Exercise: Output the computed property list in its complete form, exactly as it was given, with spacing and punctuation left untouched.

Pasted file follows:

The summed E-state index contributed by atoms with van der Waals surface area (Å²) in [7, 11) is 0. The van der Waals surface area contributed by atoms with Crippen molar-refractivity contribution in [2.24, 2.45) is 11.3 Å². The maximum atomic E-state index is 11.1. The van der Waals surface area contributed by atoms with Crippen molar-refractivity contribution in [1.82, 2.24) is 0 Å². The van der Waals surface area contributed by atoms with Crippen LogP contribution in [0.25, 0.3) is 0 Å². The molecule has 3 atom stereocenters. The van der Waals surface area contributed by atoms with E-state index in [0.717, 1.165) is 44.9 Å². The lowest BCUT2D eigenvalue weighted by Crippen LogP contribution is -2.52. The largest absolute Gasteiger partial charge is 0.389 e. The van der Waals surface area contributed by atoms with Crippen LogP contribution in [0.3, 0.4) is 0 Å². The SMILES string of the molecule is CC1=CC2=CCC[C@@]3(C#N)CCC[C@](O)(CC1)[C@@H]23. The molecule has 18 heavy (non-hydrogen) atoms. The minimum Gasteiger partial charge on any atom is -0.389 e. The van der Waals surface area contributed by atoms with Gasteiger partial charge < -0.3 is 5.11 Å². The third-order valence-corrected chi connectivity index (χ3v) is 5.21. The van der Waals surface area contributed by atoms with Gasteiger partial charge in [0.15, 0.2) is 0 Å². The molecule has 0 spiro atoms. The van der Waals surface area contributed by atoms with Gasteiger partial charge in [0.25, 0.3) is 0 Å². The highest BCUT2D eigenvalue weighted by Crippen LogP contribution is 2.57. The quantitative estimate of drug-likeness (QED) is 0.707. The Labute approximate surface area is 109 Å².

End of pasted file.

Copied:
The summed E-state index contributed by atoms with van der Waals surface area (Å²) in [7, 11) is 0. The van der Waals surface area contributed by atoms with Crippen molar-refractivity contribution in [2.24, 2.45) is 11.3 Å². The maximum atomic E-state index is 11.1. The van der Waals surface area contributed by atoms with Crippen molar-refractivity contribution in [1.82, 2.24) is 0 Å². The van der Waals surface area contributed by atoms with Crippen LogP contribution in [0.25, 0.3) is 0 Å². The molecule has 3 atom stereocenters. The van der Waals surface area contributed by atoms with E-state index in [0.717, 1.165) is 44.9 Å². The lowest BCUT2D eigenvalue weighted by Crippen LogP contribution is -2.52. The largest absolute Gasteiger partial charge is 0.389 e. The van der Waals surface area contributed by atoms with Crippen LogP contribution in [0.3, 0.4) is 0 Å². The SMILES string of the molecule is CC1=CC2=CCC[C@@]3(C#N)CCC[C@](O)(CC1)[C@@H]23. The molecule has 18 heavy (non-hydrogen) atoms. The minimum Gasteiger partial charge on any atom is -0.389 e. The van der Waals surface area contributed by atoms with Gasteiger partial charge < -0.3 is 5.11 Å². The third-order valence-corrected chi connectivity index (χ3v) is 5.21. The van der Waals surface area contributed by atoms with Gasteiger partial charge in [0.15, 0.2) is 0 Å². The molecule has 0 spiro atoms. The van der Waals surface area contributed by atoms with Gasteiger partial charge in [0.25, 0.3) is 0 Å². The highest BCUT2D eigenvalue weighted by Crippen LogP contribution is 2.57. The quantitative estimate of drug-likeness (QED) is 0.707. The Labute approximate surface area is 109 Å².